It would be impossible to cover every single piece of buy to let mortgage lending policy which sits around limited companies but what I wanted to do was put to bed some myths.
Listed below are the six most common misconceptions we get asked about on a daily basis, so if you thought any of these were true, you are not alone!
1. SPVs are different to Ltd Companies
An SPV IS a Limited Company! The SPV bit (Special Purpose Vehicle) relates to what the company actually does. And for that you’ll need a particular SIC code, usually 68209 or 68100 for SPVs relating to property.
You can set up a new Limited Company online at the Companies House website; it costs c£20 and takes about 15 minutes to do. You can then call Companies House and register the company as having the relevant SIC Codes and hey presto, you have an SPV.
2. A Limited Company needs 2 years’ books to get a buy to let mortgage
Not if it’s an SPV Limited Company.
You can set up an SPV Limited Company today, and borrow through it tomorrow. The reason this is possible is that the lender will take unsupported personal guarantees from the company’s directors and/or shareholders and because the buck ultimately stops with these people, the lender’s underwriters will assess them and not the company itself. Therefore, a brand new company is fine.
3. Limited Company buy to let mortgages are really expensive
Well, I guess that depends on your definition of expensive.
Yes, pricing is higher than high street vanilla buy to let rates which are available ONLY to individuals, but you need to look at this in conjunction with your tax position (get specialist advice please!) to figure out which would work better for you. It is also worth adding that the competition within the Ltd Co buy to let mortgage space has become more competitive over the last 12 months and pricing is down on where it was when, for example, I took my Ltd Company buy to let mortgage – good news for you, me, not so much!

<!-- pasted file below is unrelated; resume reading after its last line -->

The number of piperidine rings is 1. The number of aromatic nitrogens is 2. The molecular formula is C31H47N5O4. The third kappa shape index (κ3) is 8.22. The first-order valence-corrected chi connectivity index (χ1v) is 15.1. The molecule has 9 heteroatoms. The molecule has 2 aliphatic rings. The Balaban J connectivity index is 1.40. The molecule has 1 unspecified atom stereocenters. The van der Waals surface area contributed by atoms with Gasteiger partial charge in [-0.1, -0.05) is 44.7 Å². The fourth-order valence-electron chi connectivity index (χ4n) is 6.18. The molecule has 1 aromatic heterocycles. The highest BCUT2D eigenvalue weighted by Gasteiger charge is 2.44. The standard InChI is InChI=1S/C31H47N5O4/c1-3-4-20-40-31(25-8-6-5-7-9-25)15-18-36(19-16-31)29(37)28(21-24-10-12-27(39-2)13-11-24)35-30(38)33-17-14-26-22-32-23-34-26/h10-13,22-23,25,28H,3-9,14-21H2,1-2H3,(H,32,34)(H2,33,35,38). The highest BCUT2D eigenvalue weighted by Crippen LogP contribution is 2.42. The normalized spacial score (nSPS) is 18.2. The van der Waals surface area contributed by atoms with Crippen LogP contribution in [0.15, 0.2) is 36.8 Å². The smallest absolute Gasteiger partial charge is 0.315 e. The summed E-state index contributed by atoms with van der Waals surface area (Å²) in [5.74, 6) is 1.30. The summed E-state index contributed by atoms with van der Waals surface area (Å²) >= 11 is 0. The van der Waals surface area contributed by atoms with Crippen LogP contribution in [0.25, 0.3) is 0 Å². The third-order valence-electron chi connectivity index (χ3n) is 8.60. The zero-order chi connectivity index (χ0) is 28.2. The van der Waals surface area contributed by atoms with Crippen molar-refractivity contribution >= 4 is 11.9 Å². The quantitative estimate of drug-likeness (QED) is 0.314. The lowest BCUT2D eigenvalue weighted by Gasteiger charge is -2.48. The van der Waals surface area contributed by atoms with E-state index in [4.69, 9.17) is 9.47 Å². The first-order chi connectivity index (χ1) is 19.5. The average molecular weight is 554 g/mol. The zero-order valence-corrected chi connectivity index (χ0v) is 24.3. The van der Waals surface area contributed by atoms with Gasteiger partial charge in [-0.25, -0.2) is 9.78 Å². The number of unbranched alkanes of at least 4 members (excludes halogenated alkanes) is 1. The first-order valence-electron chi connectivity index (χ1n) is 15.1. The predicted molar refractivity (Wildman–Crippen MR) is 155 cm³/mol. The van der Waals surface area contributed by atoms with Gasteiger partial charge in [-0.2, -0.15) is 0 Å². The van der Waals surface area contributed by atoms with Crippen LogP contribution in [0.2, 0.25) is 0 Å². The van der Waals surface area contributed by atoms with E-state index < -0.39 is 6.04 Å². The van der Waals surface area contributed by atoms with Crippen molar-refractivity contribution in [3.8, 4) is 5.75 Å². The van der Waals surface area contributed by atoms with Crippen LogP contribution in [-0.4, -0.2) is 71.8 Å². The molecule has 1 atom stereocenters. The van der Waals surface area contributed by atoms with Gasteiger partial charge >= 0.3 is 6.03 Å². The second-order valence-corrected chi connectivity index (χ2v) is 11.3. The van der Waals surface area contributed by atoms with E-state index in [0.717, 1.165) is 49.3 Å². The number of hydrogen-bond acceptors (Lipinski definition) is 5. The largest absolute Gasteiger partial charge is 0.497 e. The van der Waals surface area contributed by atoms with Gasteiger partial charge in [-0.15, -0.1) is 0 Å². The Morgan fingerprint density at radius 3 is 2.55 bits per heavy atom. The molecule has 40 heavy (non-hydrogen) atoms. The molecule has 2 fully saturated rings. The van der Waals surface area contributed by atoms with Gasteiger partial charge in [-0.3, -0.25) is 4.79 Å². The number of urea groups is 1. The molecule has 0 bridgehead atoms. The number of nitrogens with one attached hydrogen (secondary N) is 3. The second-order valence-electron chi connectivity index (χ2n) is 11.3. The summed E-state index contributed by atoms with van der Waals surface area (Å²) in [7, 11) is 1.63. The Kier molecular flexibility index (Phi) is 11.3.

4. It’s my company’s first buy to let purchase, therefore the stamp duty surcharge does not apply
Sorry folks, but it does.
The minute you use a corporate structure, i.e. a limited company, to purchase a property the surcharge applies, irrespective of your personal position. There is a really good stamp duty calculator on the government tax service website if you want to check.
5. I have bad credit, so if I borrow through a company it won’t matter
As mentioned earlier, the underwriting of the mortgage really hinges on the strength of the borrowers behind the company, i.e. those who are offering the personal guarantee, and those people will be credit searched. Any nasties (within varying degrees) will be unearthed and could be a problem.
6. I am going to transfer the buy to let property I already own into my company
Largely speaking, you can’t do this.
The company will need to purchase the property from you, in the same way it would be purchasing it if you were buying via an estate agent. The company would need to pay a fair market price, the higher rate of stamp duty, and you may be subject to capital gains tax. There are some occasions when this is not the case so do make sure you take professional tax advice first.
There are certainly more than six misconceptions regarding limited companies and buy to let mortgages, and I’ll write about more in the coming weeks. In the meantime, if you have a question on this topic, don’t be afraid to ask.
Email me: firstname.lastname@example.org
Call me directly on: 01732 471647
You may also be interested in:
Common areas of concern when borrowing via a limited company for buy to let
Many landlords are now becoming more comfortable with buy to let borrowing via a limited company including the few additional hurdles this brings. However there is still a perception that the process is complicated and harder to get agreed but this is not always the case, as Gary McKenna, Consultant Mortgage Broker explains.
FAQs on Ltd Co borrowing for buy to let
Frequently asked questions on limited company borrowing for buy to let mortgages.